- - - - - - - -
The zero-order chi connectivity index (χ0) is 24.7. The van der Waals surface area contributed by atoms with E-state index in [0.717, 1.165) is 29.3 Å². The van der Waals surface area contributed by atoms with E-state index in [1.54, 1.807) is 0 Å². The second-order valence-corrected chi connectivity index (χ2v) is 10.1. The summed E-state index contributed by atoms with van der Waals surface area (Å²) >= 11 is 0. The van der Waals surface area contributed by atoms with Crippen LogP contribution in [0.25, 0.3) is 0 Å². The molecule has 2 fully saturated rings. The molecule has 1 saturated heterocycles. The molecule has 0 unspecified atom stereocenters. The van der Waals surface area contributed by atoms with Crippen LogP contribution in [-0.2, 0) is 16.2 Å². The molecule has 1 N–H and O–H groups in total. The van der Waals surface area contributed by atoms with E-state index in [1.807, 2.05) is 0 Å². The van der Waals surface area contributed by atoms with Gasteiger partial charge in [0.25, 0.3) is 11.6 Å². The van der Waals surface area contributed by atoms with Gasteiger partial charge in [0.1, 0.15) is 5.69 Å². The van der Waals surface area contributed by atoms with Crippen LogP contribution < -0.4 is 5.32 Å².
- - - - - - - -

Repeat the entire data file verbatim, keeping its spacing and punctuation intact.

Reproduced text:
The zero-order chi connectivity index (χ0) is 24.7. The van der Waals surface area contributed by atoms with E-state index in [0.717, 1.165) is 29.3 Å². The van der Waals surface area contributed by atoms with E-state index in [1.54, 1.807) is 0 Å². The second-order valence-corrected chi connectivity index (χ2v) is 10.1. The summed E-state index contributed by atoms with van der Waals surface area (Å²) >= 11 is 0. The van der Waals surface area contributed by atoms with Crippen LogP contribution in [0.25, 0.3) is 0 Å². The molecule has 2 fully saturated rings. The molecule has 1 saturated heterocycles. The molecule has 0 unspecified atom stereocenters. The van der Waals surface area contributed by atoms with Crippen LogP contribution in [-0.2, 0) is 16.2 Å². The molecule has 1 N–H and O–H groups in total. The van der Waals surface area contributed by atoms with E-state index in [1.807, 2.05) is 0 Å². The van der Waals surface area contributed by atoms with Gasteiger partial charge in [0.25, 0.3) is 11.6 Å². The van der Waals surface area contributed by atoms with Gasteiger partial charge in [0.1, 0.15) is 5.69 Å². The van der Waals surface area contributed by atoms with Crippen LogP contribution < -0.4 is 5.32 Å².